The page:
After its first virtual conference in 2020, the National Association of the Deaf is back with another milestone: hosting its biennial #NAD2022 conference in Orlando, FL for the very first time.
Long-time NAD members may remember New York, NY, Washington, D.C, Chicago, IL, and Cincinnati, OH as frequent host cities (prior to this year, NAD’s last time in Florida was during 1962 and 1972 in Miami). O-Town, as Orlando is nicknamed, shined in its debut as a host city last month.
From June 30 to July 4, over 1,000 Deaf, hard of hearing, and DeafBlind attendees flocked to Hyatt Regency Orlando. In the month prior, deaffriendly CONSULTING trainers Melissa “echo” Greenlee and Vicki Moseley provided a comprehensive two-day training (totaling four back-to-back workshops) for approximately 100 hotel staff to prepare for this unique demographic.
“Echo and Vicki provided a wealth of valuable knowledge for our team, from common sign language communication tips in a hotel environment, to suggestions on enhancements to our operational procedures in order to create a more inclusive environment for our deaf guests,” said Mark Havard, Director of Human Resources for Hyatt Regency Orlando.
This training is especially important as hotels and hospitality businesses took a mega-hit in 2020. “Revenge travel” means tourism is back – and bigger than ever. Thanks to a partnership between Hyatt Regency Orlando and deaffriendly CONSULTING, Orlando is on the map for more than just Disney – it’s got an inclusive vibe, too.
As part of the partnership, deaffriendly CONSULTING conducted a detailed assessment – resulting in an assessment and action plan that was a whopping 17-pages.
It’s not just a one-off, Havard added: Hyatt Regency employees walked away with skills that “they will use far beyond just the NAD conference.”
In and outside of Hyatt Regency, Orlando flexes its inclusion muscles
This year’s conference kicked off with a keynote by Kumar Singh (host and founder of ASL Slam Orlando), the Senior Citizen Luncheon, and reports on NAD’s top five 2022-24’ priorities (ranging from dismantling racism in the Deaf Community, to equity in Deaf Ed, and addressing Deaf Senior issues).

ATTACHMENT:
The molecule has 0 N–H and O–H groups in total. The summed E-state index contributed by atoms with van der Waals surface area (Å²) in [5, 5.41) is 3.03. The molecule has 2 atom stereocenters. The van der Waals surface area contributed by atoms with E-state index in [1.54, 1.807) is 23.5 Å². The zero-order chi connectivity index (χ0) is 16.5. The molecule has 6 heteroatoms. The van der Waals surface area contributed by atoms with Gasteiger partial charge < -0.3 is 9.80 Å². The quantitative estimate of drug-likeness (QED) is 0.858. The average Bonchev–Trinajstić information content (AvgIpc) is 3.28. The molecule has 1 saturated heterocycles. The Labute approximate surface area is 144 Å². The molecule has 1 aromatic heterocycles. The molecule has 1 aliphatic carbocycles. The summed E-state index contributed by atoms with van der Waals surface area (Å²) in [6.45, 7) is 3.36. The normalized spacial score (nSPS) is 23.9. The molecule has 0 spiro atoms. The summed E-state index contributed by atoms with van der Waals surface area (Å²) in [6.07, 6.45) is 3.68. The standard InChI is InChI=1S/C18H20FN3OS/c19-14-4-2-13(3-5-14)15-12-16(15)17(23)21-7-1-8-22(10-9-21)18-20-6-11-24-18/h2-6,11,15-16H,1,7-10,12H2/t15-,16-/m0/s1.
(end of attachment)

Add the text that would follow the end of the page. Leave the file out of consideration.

As attendees trickled in, they found plenty of cues (and clues) to navigate the space: flashing ILY signs, black-and-yellow tape on the floor to help guide DeafBlind, interpreters ready to assist guests as they checked in and many staffers at the ready with clear masks and basic sign language and other communication tools.
Not only did attendees have two years of catching up on pandemic-paused social interactions, many were also eager to get back into the tourism saddle. Outside of the hotel, Orlando did not disappoint: deaffriendly CONSULTING found major inclusion wins outside of HRH: Helicopter tours, Carlos Bakery, and of course, the esteemed Walt Disney World.
This marks deaffriendly CONSULTING’S second time training the Hyatt Regency chain: in 2016, they also trained staff at Hyatt Regency Phoenix (Phoenix, AZ) for NAD’s 53rd biennial conference.
Unlike pre-pandemic days, the Orlando trip posed new, unique challenges for our trainers.
“We were definitely a bit anxious about traveling to Florida. The first in-person conference (during a pandemic) was an adjustment for everyone, including us and NAD,” said Greenlee, noting the conference was held with the backdrop of Florida’s headline-grabbing political climate – including how it approaches public health in a pandemic as well as a controversial bill that aims to limit discussions of sexual orientation and gender identity in schools.
Lax masking rules were, on one hand, “a relief to our deaf eyes.” However, as the days progressed, more and more attendees were seen wearing masks: “In our action plan, we did recommend clear masks as a resource for staff that chose to wear masks. Clear masks have come a long way since March 2020 when the pandemic first arose. Our training discussed masked communication and making sure that regardless if employees chose to wear masks, that the staff felt comfortable communicating in a variety of ways.”
O-Town (which locals sign as an “O” in circular motion against a non-dominant palm) is well-poised to continue growing its deaf-friendly presence in a state where many Deaf, hard of hearing call home: The Florida Deaf Art Show, Florida School for the Deaf and Blind, and Florida Registry of Interpreters for the Deaf all have a presence in this state.
“Deaf organizations love the Hyatt due to their friendly, welcoming attitude for business travelers,” said Greenlee, referring to growing openness to practices such as in-room texting solutions. “Other deaf conference planners should know about this hotel, since Hyatt Regency Orlando is already trained to be deaf-friendly and welcoming. In our discussion with the HR Director who attended our training, we learned that the hotel already works with outside disability organizations to train and employ folks with disabilities in their kitchen. We’re excited to see this hotel is already walking the INCLUSIVE walk, in more ways than one!”
If you’re a business that wants to provide Deaf-Friendly Customer Service, feel free to reach out to us to inquire about training. We have a variety of trainings available to fit a variety of industries and ALL are taught by authentic deaf trainers with lived experience as a deaf consumer. For on-line, pre-recorded content, be sure to check out our learning library www.deaffriendlylearning.com